Oh, Ramona, I can’t stay mad at you.

However, with all of that said, I came away from Abraham Lincoln: Vampire Hunter feeling like my time had not been completely wasted. Sure, it was a light popcorn flick, but it felt like it was trying its best to rise above that classification to become something at least slightly more. And while it doesn’t quite rise above the baseline set by other action movies, the effort made does make a difference in terms of how much it can be enjoyed and for what reasons. It’s not a bad move by any stretch of the imagination. It’s well-assembled, cleanly shot, the actors are all fine, above average, or even good in their delivery, and the movie is not overly wrong. It may not be the best film ever made, but it does plenty of things right that others do wrong, and it could have been much, much worse.

Stuff I Liked: The action was well-shot and never confusing. The little touches of historical facts and figures lent some authenticity. The aging effects later in the film are neat. Blatant as it was, I dug the allegory.
Stuff I Didn’t Like: There was no real complexity to the plot; most of its twists could be seen from a mile away. The fights can get a touch repetitive as the film goes on. Sticking to a largely historical narrative leaves the plot with few overarching surprises.
Stuff I Loved: The story never takes itself too seriously nor goes completely camp; it walks a fine line very well for its entire run, it never stops being earnest and even-handed in its delivery, and the actors are selling the hell out of it.

Bottom Line: Abraham Lincoln: Vampire Hunter is an amusing exercise in historical fiction that puts in the right amount of effort, doesn’t overstay its welcome, and opts for being oddly earnest in its social commentary rather than having its tongue in its cheek. It does have a fair amount of contrivance and some of it is fairly predictable, but that’s balanced by its presentation and the go-for-broke performances of everyone involved.

Movies as Meta-Humor

Courtesy 20th Century Fox

I love mixing things up, in a literary sense. Fairy tales with superhero flavor? That’s my jam. Greek myths in space? Been there, wrote it. Norse gods in the Wild West? Saddle up. But what I haven’t quite gotten into yet is the meta-humor powering such novels as Pride & Prejudice & Zombies, and the movies that seem to be emerging from such things. Yes, they’re humorous storytelling endeavors. But rather than being straight-up joke-fests, the joke is that the joke behaves like something that isn’t remotely funny.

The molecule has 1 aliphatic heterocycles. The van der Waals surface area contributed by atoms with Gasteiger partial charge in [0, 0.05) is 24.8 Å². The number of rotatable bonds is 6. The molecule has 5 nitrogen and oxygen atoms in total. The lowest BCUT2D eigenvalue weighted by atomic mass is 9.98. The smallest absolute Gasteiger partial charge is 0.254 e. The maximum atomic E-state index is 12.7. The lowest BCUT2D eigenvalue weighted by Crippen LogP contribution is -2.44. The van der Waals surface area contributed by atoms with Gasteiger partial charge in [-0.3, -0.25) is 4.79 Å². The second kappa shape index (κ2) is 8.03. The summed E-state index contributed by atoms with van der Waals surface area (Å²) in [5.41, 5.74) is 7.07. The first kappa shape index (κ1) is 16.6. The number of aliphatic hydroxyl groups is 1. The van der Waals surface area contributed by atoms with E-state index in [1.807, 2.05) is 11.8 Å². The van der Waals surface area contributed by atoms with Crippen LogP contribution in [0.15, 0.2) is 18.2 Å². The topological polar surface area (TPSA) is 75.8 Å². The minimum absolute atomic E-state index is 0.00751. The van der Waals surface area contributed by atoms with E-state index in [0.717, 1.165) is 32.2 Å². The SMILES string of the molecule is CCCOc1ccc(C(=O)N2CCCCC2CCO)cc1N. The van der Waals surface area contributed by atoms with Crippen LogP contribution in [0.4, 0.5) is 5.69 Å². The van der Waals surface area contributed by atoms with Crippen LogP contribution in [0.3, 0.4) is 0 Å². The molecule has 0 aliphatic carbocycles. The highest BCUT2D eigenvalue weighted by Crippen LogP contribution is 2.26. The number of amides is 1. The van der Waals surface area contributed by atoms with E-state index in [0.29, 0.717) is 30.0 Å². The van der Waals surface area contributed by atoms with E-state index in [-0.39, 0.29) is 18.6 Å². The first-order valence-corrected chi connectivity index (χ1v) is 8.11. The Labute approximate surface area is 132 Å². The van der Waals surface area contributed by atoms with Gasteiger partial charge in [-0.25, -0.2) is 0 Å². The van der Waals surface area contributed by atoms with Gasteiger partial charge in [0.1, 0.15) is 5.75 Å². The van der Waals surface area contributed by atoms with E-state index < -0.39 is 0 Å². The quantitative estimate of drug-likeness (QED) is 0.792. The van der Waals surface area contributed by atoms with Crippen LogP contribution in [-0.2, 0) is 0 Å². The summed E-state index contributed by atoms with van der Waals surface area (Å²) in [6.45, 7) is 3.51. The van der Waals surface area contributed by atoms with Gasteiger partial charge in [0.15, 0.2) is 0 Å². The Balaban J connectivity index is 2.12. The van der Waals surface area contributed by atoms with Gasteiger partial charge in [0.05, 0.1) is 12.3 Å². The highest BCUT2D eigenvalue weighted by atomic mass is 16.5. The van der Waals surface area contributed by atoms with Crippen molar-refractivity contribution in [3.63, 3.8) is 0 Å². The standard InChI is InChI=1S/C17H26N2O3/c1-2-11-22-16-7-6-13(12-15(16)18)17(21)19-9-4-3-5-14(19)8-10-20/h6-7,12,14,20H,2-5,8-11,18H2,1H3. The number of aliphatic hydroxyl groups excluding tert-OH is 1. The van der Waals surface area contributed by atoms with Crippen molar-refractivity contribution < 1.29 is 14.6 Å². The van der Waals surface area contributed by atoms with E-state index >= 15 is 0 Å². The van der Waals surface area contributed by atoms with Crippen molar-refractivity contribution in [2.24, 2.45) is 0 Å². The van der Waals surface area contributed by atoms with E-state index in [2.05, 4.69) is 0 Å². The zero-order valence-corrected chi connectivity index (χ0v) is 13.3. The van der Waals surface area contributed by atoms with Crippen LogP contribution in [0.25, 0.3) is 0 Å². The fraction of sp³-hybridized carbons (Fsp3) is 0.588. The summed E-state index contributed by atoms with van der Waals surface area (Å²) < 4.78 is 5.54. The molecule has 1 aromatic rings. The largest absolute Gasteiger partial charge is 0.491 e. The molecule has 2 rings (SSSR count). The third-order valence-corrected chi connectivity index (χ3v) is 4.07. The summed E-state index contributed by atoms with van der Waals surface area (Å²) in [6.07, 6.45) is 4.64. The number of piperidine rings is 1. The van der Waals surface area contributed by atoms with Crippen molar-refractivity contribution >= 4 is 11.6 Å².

There’s nothing inherently wrong with absurdism or surrealist takes on the classics, and as I said, mixing things up can be both fun and interesting. However, I feel the mix should result in some tangible changes other than simply having additional elements tacked on. This is why the aforementioned PPZ never quite “clicked” for me: I got the gag, but the gag really only served itself, rather than fundamentally changing the story. Elizabeth was a pretty kickass slayer of the undead but that didn’t seem to alter her relationship with Darcy in any meaningful way.

On the other hand, consider Abraham Lincoln: Vampire Hunter. The fact that Abe sought revenge for the death of his mother isn’t just an anecdote in his life. We learn that the real motivation behind the entire Civil War was to prevent the creation of a vampire nation, where slaves are used as food supply. It’s just as much a gag as the aforementioned zombies, but the way it alters the inner nature of the character and informs his motivations throughout his life makes it more effective both as meta-humor and as a readable or watchable story.

That said, it is entirely possibly to go too far in the other direction. As much as I like Jeremy Renner and Gemma Atherton, the upcoming Hansel & Gretel: Witch Hunters feels like the sort of fundamental change to characters aimed at increasing their broad appeal but likely to leave the characters bland and ultimately uninteresting. Van Helsing in a good example of this. There is so much just from the trailer of this new H&G that feels similar to that older, rather bland movie, and I’m not sure if it’s going to work the way it seemed to for Abe.

As with many things in writing, it’s all about balance. You can’t have the joke be too blatant and unrelated, and you can’t make the narrative all about the somewhat amusing change in character motivations or genre. Go too far one way or the other and the endeavor just falls apart. Strike the right balance, though, and as much as we’ll laugh at the concept, we’ll also be interested enough to see the narrative through to the end.